Visual Studio after installing Windsor via Nuget, including code

Visual Studio after installing Windsor via Nuget

The goal of this would be to put the code in your solution having the bare-bone useful minimum, with intention you’d customize it as needed. Most people end up adding at least and so the bootstrapper would look like this:

using Castle.Facilities.TypedFactory;
using Castle.MicroKernel.Resolvers.SpecializedResolvers;
using Castle.Windsor;
using Castle.Windsor.Installer;

namespace WpfApplication1
    public class WindsorBootstrapper
        public IWindsorContainer BuildContainer()
            IWindsorContainer container = Instantiate();
            return container;

        private IWindsorContainer Instantiate()
            return new WindsorContainer();

        private void Configure(IWindsorContainer container)

            var resolver = new CollectionResolver(container.Kernel, allowEmptyCollections: false);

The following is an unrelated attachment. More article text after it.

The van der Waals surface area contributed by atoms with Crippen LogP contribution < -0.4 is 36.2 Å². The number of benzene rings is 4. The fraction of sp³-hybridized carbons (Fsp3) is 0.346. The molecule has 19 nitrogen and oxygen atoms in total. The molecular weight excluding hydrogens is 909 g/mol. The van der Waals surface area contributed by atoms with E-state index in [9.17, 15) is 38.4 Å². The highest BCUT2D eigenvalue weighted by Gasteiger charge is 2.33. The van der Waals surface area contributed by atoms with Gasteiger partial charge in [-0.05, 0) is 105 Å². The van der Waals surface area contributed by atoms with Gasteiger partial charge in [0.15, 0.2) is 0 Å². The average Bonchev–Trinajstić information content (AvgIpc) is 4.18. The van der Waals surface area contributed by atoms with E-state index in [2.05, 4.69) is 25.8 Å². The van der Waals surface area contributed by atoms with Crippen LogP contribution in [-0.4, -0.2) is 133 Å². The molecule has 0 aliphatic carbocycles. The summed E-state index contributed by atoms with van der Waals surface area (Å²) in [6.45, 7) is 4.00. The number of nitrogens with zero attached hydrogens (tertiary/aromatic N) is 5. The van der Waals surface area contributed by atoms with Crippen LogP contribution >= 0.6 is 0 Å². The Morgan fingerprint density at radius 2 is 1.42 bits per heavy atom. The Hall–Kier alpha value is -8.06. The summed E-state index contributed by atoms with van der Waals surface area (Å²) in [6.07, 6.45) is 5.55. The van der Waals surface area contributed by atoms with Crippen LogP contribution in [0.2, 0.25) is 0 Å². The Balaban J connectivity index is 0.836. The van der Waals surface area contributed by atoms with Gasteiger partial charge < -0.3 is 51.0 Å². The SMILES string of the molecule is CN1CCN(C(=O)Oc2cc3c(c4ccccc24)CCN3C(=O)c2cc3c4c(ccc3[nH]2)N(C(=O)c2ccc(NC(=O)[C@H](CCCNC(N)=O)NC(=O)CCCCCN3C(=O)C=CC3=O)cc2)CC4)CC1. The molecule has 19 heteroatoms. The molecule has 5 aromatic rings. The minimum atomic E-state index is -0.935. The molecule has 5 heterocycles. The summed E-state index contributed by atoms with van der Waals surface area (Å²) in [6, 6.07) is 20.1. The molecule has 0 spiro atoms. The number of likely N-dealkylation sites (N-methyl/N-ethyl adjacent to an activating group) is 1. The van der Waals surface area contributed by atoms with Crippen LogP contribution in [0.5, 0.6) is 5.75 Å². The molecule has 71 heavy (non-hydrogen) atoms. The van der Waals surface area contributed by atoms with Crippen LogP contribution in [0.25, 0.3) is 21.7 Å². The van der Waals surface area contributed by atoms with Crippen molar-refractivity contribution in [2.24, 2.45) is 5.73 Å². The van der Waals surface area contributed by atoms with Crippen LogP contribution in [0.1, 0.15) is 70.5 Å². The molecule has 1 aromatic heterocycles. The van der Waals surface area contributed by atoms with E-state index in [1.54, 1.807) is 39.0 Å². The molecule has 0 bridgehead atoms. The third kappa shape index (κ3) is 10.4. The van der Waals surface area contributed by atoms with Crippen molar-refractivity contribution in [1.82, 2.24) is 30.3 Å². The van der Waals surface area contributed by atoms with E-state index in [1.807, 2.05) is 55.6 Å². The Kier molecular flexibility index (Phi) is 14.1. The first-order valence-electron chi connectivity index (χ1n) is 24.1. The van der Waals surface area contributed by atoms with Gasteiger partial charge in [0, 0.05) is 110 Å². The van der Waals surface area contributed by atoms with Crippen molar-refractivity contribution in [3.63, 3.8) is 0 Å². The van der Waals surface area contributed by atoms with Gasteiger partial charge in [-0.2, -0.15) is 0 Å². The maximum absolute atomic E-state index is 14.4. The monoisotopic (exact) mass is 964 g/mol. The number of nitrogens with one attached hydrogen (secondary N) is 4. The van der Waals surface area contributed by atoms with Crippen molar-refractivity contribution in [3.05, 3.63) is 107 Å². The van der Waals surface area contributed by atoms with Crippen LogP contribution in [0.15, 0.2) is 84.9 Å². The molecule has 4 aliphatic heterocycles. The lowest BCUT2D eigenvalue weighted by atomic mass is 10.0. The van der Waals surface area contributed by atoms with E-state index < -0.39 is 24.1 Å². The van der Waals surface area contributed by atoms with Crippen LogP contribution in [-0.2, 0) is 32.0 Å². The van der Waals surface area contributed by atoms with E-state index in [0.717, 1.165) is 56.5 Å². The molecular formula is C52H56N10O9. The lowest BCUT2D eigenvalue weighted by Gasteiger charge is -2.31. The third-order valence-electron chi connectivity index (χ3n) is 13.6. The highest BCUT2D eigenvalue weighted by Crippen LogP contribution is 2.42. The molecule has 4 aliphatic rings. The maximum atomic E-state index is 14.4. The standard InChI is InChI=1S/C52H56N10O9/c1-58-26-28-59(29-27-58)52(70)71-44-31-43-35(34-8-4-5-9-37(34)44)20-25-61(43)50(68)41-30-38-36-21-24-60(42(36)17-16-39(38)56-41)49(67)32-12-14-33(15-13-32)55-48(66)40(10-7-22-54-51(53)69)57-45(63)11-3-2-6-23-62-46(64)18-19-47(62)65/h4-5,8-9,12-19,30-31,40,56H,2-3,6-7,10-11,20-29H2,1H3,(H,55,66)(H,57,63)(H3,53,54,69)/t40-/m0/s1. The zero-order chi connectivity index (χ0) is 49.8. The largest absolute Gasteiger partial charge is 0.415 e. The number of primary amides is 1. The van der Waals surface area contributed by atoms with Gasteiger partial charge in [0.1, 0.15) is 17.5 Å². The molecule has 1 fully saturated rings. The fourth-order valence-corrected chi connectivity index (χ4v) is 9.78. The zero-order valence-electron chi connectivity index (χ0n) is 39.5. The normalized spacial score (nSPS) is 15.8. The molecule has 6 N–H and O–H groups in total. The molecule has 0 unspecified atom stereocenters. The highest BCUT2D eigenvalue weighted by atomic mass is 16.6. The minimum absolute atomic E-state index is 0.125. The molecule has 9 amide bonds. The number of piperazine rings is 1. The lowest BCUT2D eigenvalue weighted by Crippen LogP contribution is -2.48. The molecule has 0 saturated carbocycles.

private void InstallComponents(IWindsorContainer container)

The installer is a tougher nut to crack. Because they are so specific to your application it’s impossible to create a generic one that will be useful. I’m thinking either about shooting for the widest scenario, and create either an empty one, with generic name like RepositoriesInstaller, or to get it one step farther and add some real-like code, but comment it out, like this:

using Castle.MicroKernel.Registration;
using Castle.MicroKernel.SubSystems.Configuration;
using Castle.Windsor;

namespace WpfApplication1.Installers
    public class RepositoriesInstaller : IWindsorInstaller
        public void Install(IWindsorContainer container, IConfigurationStore store)
            // Customize to the needs of your application

            //                       .BasedOn(typeof (IRepository<>))
            //                       .WithService.Base()
            //                       .LifestyleTransient());

My hope is, this would give advanced users a jump-start and provide a gentle introduction for people new to Windsor, and push them towards established practices when using Windsor (closer to to the pit of success).

This is just an idea, and I would like to hear your feedback. What do you think about it? Do you think it should be included at all in the Castle.Windsor package, or should we create a separate package called something like Castle.Windsor-wc (for “with code”) for this?